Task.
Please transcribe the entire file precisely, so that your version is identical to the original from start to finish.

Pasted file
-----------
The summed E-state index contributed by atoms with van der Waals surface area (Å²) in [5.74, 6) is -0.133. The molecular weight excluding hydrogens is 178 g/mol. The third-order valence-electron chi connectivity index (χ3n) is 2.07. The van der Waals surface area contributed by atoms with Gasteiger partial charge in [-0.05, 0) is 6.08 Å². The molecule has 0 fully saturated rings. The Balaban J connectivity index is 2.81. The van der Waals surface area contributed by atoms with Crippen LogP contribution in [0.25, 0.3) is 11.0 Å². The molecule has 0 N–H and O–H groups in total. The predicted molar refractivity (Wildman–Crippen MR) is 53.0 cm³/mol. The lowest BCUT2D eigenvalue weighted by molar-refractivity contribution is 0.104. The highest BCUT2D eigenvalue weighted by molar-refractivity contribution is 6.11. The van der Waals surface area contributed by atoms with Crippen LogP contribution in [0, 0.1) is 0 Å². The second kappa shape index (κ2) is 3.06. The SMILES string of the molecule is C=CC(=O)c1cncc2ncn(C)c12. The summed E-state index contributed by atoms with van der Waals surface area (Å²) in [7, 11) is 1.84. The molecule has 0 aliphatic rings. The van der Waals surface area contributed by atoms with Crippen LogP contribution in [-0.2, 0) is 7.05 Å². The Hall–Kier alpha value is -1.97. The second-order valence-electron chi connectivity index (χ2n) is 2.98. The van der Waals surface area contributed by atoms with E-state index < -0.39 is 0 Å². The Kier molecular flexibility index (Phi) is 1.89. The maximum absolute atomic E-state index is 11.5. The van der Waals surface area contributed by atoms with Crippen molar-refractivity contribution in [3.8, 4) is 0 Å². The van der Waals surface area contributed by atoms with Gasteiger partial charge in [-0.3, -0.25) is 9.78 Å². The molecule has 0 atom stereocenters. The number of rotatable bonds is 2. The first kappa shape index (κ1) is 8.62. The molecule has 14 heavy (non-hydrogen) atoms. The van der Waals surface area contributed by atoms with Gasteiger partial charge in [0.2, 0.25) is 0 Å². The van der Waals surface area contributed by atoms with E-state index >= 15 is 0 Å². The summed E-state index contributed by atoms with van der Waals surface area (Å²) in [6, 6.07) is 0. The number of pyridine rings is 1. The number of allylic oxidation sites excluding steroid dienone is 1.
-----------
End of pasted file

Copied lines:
The summed E-state index contributed by atoms with van der Waals surface area (Å²) in [5.74, 6) is -0.133. The molecular weight excluding hydrogens is 178 g/mol. The third-order valence-electron chi connectivity index (χ3n) is 2.07. The van der Waals surface area contributed by atoms with Gasteiger partial charge in [-0.05, 0) is 6.08 Å². The molecule has 0 fully saturated rings. The Balaban J connectivity index is 2.81. The van der Waals surface area contributed by atoms with Crippen LogP contribution in [0.25, 0.3) is 11.0 Å². The molecule has 0 N–H and O–H groups in total. The predicted molar refractivity (Wildman–Crippen MR) is 53.0 cm³/mol. The lowest BCUT2D eigenvalue weighted by molar-refractivity contribution is 0.104. The highest BCUT2D eigenvalue weighted by molar-refractivity contribution is 6.11. The van der Waals surface area contributed by atoms with Crippen LogP contribution in [0, 0.1) is 0 Å². The second kappa shape index (κ2) is 3.06. The SMILES string of the molecule is C=CC(=O)c1cncc2ncn(C)c12. The summed E-state index contributed by atoms with van der Waals surface area (Å²) in [7, 11) is 1.84. The molecule has 0 aliphatic rings. The van der Waals surface area contributed by atoms with Crippen LogP contribution in [-0.2, 0) is 7.05 Å². The Hall–Kier alpha value is -1.97. The second-order valence-electron chi connectivity index (χ2n) is 2.98. The van der Waals surface area contributed by atoms with E-state index < -0.39 is 0 Å². The Kier molecular flexibility index (Phi) is 1.89. The maximum absolute atomic E-state index is 11.5. The van der Waals surface area contributed by atoms with Crippen molar-refractivity contribution in [3.8, 4) is 0 Å². The van der Waals surface area contributed by atoms with Gasteiger partial charge in [-0.3, -0.25) is 9.78 Å². The molecule has 0 atom stereocenters. The number of rotatable bonds is 2. The first kappa shape index (κ1) is 8.62. The molecule has 14 heavy (non-hydrogen) atoms. The van der Waals surface area contributed by atoms with Gasteiger partial charge in [0.2, 0.25) is 0 Å². The van der Waals surface area contributed by atoms with E-state index >= 15 is 0 Å². The summed E-state index contributed by atoms with van der Waals surface area (Å²) in [6, 6.07) is 0. The number of pyridine rings is 1. The number of allylic oxidation sites excluding steroid dienone is 1.